The SomaLogic Blog
Use it or lose it! A common phrase heard in gyms, doctor offices, internet, etc., about muscles. The more that muscles are used, the stronger they become. The converse is true too.
Will this person (or I) respond well to the treatment? This is perhaps one of the most asked questions by all healthcare providers. What if our bodies themselves could supply the answer to that question? We think they can, and it all boils down to the proteins that make you, you.
“No pain, no gain.” Hard exercise has many benefits, but it also carries a risk beyond a sprained muscle or joint injury. We are talking about problems with the heart (Goodman, Burr, Banks, & Thomas, 2016; Guasch et al., 2013). So, a trade-off exists. Is there a way to know what the right balance is – realize the wonderful benefits exercise has to offer without increasing the risk of heart problems? Could the answer be lurking in blood?
Proteomics opens the door to many possibilities with regards to gaining a deeper understanding about the human body that could help patients and streamline medical care. For instance, analyzing protein expression patterns for diseases or ailments can reveal the biological pathways at play and find probable drug targets.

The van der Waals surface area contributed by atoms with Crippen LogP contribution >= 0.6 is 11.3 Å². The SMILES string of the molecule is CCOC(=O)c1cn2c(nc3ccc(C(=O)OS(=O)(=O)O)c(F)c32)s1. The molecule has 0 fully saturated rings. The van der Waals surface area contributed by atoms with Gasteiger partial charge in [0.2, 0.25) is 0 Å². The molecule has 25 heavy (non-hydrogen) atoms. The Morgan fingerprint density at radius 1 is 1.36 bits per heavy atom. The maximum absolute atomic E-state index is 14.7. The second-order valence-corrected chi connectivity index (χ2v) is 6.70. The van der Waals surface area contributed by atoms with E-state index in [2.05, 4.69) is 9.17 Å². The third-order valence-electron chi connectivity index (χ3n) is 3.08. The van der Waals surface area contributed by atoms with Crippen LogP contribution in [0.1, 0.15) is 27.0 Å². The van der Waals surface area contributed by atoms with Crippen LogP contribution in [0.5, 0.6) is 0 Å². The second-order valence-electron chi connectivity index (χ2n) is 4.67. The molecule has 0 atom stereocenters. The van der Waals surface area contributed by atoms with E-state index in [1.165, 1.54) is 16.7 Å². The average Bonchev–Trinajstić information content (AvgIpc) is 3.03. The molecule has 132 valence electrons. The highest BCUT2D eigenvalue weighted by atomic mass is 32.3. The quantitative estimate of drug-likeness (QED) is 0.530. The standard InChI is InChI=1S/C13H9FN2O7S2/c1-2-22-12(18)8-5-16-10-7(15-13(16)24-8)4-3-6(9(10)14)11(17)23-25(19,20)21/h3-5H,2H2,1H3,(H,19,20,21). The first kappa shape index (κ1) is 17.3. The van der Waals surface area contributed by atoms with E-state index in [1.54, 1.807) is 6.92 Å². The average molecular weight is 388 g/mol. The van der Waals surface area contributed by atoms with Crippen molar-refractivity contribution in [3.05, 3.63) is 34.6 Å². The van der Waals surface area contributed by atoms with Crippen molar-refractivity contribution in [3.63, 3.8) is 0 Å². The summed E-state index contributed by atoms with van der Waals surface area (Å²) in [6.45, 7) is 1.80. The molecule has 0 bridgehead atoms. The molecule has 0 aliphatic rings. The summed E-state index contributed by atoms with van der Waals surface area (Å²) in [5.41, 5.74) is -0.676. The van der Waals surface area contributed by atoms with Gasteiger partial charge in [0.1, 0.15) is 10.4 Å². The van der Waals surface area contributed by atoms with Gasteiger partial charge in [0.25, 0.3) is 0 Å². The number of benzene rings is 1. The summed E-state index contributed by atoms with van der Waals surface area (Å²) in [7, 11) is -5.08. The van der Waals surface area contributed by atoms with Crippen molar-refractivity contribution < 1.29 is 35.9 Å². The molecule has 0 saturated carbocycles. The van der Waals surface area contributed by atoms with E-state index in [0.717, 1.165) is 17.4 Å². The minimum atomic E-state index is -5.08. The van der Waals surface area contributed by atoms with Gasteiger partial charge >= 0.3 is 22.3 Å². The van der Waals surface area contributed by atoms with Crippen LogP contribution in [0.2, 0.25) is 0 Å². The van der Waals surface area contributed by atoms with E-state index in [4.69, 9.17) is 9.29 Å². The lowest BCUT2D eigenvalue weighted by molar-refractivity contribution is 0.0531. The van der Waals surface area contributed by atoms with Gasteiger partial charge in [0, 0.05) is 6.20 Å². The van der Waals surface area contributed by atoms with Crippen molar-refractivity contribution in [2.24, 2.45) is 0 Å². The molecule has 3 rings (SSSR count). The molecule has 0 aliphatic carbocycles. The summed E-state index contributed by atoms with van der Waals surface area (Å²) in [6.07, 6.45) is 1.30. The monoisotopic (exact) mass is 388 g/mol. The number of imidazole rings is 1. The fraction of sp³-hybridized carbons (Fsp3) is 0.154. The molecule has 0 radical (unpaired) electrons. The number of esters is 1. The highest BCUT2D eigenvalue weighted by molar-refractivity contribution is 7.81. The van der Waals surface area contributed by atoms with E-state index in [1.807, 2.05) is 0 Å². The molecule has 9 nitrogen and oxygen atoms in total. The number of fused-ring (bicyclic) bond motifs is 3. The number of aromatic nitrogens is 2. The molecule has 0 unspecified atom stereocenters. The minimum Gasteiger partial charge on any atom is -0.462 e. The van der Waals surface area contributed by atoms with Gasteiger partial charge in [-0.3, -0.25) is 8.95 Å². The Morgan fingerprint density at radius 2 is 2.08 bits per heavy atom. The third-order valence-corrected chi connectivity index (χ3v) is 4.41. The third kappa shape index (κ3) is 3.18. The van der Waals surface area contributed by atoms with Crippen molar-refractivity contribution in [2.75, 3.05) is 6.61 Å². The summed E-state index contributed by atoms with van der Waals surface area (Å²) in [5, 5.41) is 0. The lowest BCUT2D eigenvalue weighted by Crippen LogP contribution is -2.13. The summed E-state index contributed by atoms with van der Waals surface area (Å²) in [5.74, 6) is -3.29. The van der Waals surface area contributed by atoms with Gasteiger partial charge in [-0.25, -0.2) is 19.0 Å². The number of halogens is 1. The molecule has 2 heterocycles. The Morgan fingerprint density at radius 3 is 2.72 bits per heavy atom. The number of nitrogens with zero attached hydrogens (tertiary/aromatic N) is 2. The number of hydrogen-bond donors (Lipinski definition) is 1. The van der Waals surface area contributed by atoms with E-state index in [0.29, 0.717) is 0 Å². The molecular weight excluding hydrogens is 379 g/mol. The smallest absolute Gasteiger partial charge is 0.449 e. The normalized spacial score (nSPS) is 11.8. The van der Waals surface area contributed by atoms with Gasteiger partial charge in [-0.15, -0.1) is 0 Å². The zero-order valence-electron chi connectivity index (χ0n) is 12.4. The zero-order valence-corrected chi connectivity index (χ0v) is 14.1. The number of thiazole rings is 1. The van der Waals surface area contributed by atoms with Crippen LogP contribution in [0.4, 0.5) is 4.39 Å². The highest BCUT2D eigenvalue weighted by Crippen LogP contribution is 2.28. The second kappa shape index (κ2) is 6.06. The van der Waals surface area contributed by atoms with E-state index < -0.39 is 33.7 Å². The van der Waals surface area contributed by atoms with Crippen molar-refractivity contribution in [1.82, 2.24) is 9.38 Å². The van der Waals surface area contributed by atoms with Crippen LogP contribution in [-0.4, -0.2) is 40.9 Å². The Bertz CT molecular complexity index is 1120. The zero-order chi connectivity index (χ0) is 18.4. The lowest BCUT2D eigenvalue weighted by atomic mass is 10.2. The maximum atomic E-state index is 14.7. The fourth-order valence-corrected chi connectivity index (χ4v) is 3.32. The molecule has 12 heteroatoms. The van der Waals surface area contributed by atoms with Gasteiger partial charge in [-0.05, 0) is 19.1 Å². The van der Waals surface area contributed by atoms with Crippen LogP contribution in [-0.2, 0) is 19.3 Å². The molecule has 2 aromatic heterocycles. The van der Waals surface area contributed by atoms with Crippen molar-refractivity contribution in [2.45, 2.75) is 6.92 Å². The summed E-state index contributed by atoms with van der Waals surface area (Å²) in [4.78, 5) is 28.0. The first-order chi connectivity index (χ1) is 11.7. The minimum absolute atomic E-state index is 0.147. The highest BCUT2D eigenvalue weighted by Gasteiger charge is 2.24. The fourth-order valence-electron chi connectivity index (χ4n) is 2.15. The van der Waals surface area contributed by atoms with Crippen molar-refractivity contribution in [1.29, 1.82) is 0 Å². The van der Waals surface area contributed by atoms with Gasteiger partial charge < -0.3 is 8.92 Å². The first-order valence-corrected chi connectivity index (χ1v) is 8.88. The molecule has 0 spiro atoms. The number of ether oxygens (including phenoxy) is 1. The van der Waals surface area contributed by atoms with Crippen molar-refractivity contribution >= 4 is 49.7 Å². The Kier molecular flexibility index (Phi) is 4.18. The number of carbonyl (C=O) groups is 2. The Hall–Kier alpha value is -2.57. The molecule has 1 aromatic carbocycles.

Heart transplantation can extend and improve the quality of life for the lucky recipient, but not without risk. Aside from organ rejection, the heart recipient is at risk for cardiac allograft vasculopathy (CAV) (Ramzy et al., 2005)–hardening/thickening of the vessels in the heart.
If not caught early, mobility loss is difficult to reverse (Leveille, Penninx, Melzer, Izmirlian, & Guralnik, 2000). Therefore, the sooner the onset of disability is found the better the chances of not losing one’s independence. But how far ahead of time can a future loss of mobility be seen?
SARS-CoV-2 (the virus that causes COVID-19) is menacing. This is a given. But, how does it affect the body and cause all the problems we are seeing?
Genomics, transcriptomics, proteomics and metabolomics are all examples of the body’s many languages. Understanding these languages could open the door to new perspectives about what is happening in the body in real time and warn about health problems down the road. But which one (or combo) will be the easiest, clearest, and most meaningful for learning how to achieve better health?
What do you have in common with this chicken? Perplexed? So is the chicken. While the two of you may cross roads from time to time, the features that really bind the two of you together are proteins.
Chaos (or randomness) is a fundamental law of life. Ever try to organize/clean something only to have a young one (two-legged or four legged) come through and undo all your efforts? That’s chaos exerting its authority! We experience chaos all the time.